How much oil lies under that Arctic ice? 90 billion barrels, according to the US Geological Survey.
But, how much really is that? If you ask an oil company, that’s a huge amount. With a barrel of oil over the hundred dollar mark, that's nine trillion dollars worth at today’s prices – if you could get at it all.
However, there’s a much more important number than the mind-boggling figures that the oil companies deal in.
That's the number of years the Arctic oil could keep our addiction going for.
It’s a figure not in the trillions, millions, thousands, or even, hundreds, but, actually small enough to count on just one hand: all the oil lying under the Arctic ice would only provide three years worth of the world's oil.
It’s astonishing. All the flag planting, dragging of icebergs and gambling with risky drilling, is all to dig up a dead fuel that will only keep us going for three years (global consumption is approx. 80 million barrels / day).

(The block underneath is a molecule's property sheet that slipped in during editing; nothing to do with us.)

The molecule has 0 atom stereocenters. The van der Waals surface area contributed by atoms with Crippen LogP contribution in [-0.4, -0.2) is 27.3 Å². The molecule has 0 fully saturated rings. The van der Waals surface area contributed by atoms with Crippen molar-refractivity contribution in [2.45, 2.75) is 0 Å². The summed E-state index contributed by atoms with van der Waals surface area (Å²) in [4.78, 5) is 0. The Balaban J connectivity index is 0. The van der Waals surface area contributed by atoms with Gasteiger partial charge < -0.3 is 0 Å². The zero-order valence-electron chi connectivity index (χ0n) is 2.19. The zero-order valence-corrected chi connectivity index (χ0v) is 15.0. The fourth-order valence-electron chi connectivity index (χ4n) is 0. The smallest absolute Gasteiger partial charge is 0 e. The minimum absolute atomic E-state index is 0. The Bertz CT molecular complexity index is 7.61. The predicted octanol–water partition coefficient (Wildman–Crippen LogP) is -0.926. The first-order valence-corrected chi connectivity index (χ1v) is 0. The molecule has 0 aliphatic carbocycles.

We all know politicians deal in electoral cycles and oil executives in accounting cycles, and there is often a very cosy relationship between the two.
But, we cannot let them destroy the Arctic with reckless policies towards oil and fossil fuels.
It was only last week that we learned that the Arctic ice is disappearing faster than we feared.
And with the vanishing ice, endangered polar bears, narwhals, seals, blue whales and countless bird species are further threatened.
Then there’s us.
The Arctic is our global air conditioner, regulating our climate by reflecting the sun off its ice. The climate underpins everything we depend on, including the food we eat.
According to a study last week in Science, climate change over the past three decades has hit wheat and corn production, pushing up prices more than 20%. For those living on or below the poverty line, that costs lives.
So when you see images of oil companies, like Cairn Energy, and compliant politicians taking their spill-prone rusty rigs to the Arctic, to drill below the seasonal ice, remind yourself what they’re risking this all for:
Only three years of oil.
Needless to say, we don’t need that oil. If we start the inevitable transition off oil now, then we can leave that oil in the ground and protect the Arctic. The alternative is to wait until these companies have converted the last pristine reaches of our planet into another row of numbers on their oil splattered spreadsheets.